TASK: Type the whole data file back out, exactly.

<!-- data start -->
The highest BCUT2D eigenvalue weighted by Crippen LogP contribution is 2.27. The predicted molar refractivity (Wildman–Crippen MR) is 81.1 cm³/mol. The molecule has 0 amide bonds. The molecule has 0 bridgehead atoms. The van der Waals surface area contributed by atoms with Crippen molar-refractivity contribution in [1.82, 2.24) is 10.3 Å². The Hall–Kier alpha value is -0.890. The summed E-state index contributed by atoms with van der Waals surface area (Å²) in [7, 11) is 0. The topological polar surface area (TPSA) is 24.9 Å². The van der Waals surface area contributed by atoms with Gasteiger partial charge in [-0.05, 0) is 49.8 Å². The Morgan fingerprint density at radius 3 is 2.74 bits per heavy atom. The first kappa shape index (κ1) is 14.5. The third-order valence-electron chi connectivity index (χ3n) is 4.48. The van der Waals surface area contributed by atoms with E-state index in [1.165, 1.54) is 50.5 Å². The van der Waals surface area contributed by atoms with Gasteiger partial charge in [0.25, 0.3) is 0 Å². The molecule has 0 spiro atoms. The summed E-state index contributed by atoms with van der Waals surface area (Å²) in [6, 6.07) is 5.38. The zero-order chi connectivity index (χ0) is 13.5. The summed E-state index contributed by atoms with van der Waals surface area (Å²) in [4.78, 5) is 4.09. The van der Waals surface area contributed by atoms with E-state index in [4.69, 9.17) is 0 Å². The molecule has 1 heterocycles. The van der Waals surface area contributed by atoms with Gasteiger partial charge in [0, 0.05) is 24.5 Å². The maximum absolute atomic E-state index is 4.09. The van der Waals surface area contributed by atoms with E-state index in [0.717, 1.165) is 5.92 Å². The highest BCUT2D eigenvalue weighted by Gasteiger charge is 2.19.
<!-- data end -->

The highest BCUT2D eigenvalue weighted by Crippen LogP contribution is 2.27. The predicted molar refractivity (Wildman–Crippen MR) is 81.1 cm³/mol. The molecule has 0 amide bonds. The molecule has 0 bridgehead atoms. The van der Waals surface area contributed by atoms with Crippen molar-refractivity contribution in [1.82, 2.24) is 10.3 Å². The Hall–Kier alpha value is -0.890. The summed E-state index contributed by atoms with van der Waals surface area (Å²) in [7, 11) is 0. The topological polar surface area (TPSA) is 24.9 Å². The van der Waals surface area contributed by atoms with Gasteiger partial charge in [-0.05, 0) is 49.8 Å². The Morgan fingerprint density at radius 3 is 2.74 bits per heavy atom. The first kappa shape index (κ1) is 14.5. The third-order valence-electron chi connectivity index (χ3n) is 4.48. The van der Waals surface area contributed by atoms with E-state index in [1.165, 1.54) is 50.5 Å². The van der Waals surface area contributed by atoms with Gasteiger partial charge in [0.25, 0.3) is 0 Å². The molecule has 0 spiro atoms. The summed E-state index contributed by atoms with van der Waals surface area (Å²) in [6, 6.07) is 5.38. The zero-order chi connectivity index (χ0) is 13.5. The summed E-state index contributed by atoms with van der Waals surface area (Å²) in [4.78, 5) is 4.09. The van der Waals surface area contributed by atoms with E-state index in [4.69, 9.17) is 0 Å². The molecule has 1 heterocycles. The van der Waals surface area contributed by atoms with Gasteiger partial charge in [0, 0.05) is 24.5 Å². The maximum absolute atomic E-state index is 4.09. The van der Waals surface area contributed by atoms with E-state index in [0.717, 1.165) is 5.92 Å². The highest BCUT2D eigenvalue weighted by Gasteiger charge is 2.19.